Pardee is fully aware this will be an emotional game for many of his former Chicago players, and, he admits, for him.

"Oh, I certainly don't want to come in there and not have our team play well," he said. "I'd like for us to look good. It's a matter of pride. So maybe I've gone over my checklist even a little more this week, trying to make sure we cover everything. And I'm sure they'd like to show me they are better.

But I put in three years there and worked hard.I loved my players and I left a part of myself there when I came here. Because of the rules, I haven't talked to any of them since I left but I still follow their progress. hThey are a good bunch of guys and I have a lot of respect for them."

Pardee's personal stamp certainly is still readily apparent with the Bears.

Every member of their offense joined the club during Pardee's 1975-77 tenure, including Walter Payton and quarterback Vince Evans. And seven members of the defensive unit, including safeties Gary Fencik and Doug Plank, were also selected while Pardee was the coach.

The most obvious change since he left has occurred along the defensive line, where Alan Page was brought in from Minnesota and Dan Hampton was drafted last year out of Arkansas. Pardee admits he left for Washington in part because "I thought the Redskins' defensive front was stronger then, and I guess that is borne out because of the way the Bears have used their draft choices on defensive linemen the last couple of years."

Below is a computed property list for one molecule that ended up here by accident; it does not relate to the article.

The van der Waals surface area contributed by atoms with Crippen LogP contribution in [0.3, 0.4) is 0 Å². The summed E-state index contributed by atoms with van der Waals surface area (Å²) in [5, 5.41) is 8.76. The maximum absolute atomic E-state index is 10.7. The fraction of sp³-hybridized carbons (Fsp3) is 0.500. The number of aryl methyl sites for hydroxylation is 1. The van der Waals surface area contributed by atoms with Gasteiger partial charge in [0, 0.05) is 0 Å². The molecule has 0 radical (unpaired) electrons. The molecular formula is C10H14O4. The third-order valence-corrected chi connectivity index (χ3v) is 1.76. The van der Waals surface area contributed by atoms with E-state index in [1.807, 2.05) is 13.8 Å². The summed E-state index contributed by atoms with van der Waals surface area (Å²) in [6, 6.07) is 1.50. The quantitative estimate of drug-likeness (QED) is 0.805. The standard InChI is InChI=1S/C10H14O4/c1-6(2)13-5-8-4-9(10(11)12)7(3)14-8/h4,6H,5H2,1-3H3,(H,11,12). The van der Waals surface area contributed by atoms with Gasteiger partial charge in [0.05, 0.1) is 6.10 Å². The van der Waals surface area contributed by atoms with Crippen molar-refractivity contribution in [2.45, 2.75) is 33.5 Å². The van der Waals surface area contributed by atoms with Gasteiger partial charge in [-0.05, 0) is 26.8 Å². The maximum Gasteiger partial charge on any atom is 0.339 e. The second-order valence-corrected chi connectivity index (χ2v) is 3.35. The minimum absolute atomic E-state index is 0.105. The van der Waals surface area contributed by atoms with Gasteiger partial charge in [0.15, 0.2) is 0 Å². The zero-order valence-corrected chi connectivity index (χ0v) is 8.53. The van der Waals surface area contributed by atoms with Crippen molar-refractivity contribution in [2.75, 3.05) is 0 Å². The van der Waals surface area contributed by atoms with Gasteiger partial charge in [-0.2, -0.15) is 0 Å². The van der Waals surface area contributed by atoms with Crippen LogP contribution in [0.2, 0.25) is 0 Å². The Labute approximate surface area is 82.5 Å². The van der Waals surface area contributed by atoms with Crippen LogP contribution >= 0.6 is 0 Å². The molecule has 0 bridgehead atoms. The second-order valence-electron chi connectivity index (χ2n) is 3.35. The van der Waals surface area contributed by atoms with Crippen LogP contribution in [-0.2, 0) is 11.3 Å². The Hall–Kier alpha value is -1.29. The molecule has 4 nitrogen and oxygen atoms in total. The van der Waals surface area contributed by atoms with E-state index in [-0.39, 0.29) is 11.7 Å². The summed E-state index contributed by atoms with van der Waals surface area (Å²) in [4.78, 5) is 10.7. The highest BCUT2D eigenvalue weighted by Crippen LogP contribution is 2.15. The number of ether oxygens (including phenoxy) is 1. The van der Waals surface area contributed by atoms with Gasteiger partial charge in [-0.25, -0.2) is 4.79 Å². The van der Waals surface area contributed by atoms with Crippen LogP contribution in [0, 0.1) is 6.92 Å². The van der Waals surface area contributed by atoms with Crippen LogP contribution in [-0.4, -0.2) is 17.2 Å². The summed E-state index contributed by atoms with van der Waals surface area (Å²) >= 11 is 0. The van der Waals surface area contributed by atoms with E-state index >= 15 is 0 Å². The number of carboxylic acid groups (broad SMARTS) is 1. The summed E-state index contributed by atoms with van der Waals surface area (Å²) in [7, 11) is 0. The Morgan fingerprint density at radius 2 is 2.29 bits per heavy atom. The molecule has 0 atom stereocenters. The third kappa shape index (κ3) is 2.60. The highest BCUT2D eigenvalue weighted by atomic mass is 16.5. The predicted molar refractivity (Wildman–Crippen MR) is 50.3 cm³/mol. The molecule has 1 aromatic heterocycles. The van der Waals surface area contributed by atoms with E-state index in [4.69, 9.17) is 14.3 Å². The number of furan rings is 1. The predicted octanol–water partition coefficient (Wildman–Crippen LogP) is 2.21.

Now that Chicago line has helped the Bears rack up 31 sacks this season. The Redskins have just 22.

Pardee yesterday said he probably would start Fred Dean at tackle Sunday in place of Terry Hermeling, who aggravated his thumb injury last week against Minnesota . . . Guard Jeff Williams worked out again and Pardee thought he would be able to start against the Bears . . . Paul Smith ran THE MAJORITY OF THE PLAYS YESTERDAY AT diron Talbert's defensive tackle spot. The two usually share the position during games . . . Pardee says he doesn't think his familiarity with the Bears' personnel gives the Redskins any advantage. "The things I know about them you usually pick up in film anyway," he said.